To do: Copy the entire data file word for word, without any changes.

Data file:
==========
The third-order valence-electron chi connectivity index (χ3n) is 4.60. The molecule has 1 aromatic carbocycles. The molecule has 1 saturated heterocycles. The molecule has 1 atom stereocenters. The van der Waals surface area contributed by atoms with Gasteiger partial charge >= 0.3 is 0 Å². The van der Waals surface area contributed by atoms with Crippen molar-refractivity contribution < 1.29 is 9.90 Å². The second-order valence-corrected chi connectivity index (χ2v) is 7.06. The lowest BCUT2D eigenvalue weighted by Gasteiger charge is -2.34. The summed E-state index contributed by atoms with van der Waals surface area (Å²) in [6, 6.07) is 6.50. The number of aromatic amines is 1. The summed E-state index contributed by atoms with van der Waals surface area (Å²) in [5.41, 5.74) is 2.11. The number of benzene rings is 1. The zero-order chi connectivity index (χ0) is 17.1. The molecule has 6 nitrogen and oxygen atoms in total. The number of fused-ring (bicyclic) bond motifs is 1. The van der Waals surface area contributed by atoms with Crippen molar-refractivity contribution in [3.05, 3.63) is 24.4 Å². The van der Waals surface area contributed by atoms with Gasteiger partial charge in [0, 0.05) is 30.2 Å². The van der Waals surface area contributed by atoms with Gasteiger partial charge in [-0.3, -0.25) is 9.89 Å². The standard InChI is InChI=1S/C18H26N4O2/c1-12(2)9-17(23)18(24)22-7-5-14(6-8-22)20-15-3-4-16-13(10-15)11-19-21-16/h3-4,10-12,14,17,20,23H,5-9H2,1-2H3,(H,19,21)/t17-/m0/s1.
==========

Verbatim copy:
The third-order valence-electron chi connectivity index (χ3n) is 4.60. The molecule has 1 aromatic carbocycles. The molecule has 1 saturated heterocycles. The molecule has 1 atom stereocenters. The van der Waals surface area contributed by atoms with Gasteiger partial charge >= 0.3 is 0 Å². The van der Waals surface area contributed by atoms with Crippen molar-refractivity contribution < 1.29 is 9.90 Å². The second-order valence-corrected chi connectivity index (χ2v) is 7.06. The lowest BCUT2D eigenvalue weighted by Gasteiger charge is -2.34. The summed E-state index contributed by atoms with van der Waals surface area (Å²) in [6, 6.07) is 6.50. The number of aromatic amines is 1. The summed E-state index contributed by atoms with van der Waals surface area (Å²) in [5.41, 5.74) is 2.11. The number of benzene rings is 1. The zero-order chi connectivity index (χ0) is 17.1. The molecule has 6 nitrogen and oxygen atoms in total. The number of fused-ring (bicyclic) bond motifs is 1. The van der Waals surface area contributed by atoms with Crippen molar-refractivity contribution in [3.05, 3.63) is 24.4 Å². The van der Waals surface area contributed by atoms with Gasteiger partial charge in [0, 0.05) is 30.2 Å². The van der Waals surface area contributed by atoms with Gasteiger partial charge in [-0.3, -0.25) is 9.89 Å². The standard InChI is InChI=1S/C18H26N4O2/c1-12(2)9-17(23)18(24)22-7-5-14(6-8-22)20-15-3-4-16-13(10-15)11-19-21-16/h3-4,10-12,14,17,20,23H,5-9H2,1-2H3,(H,19,21)/t17-/m0/s1.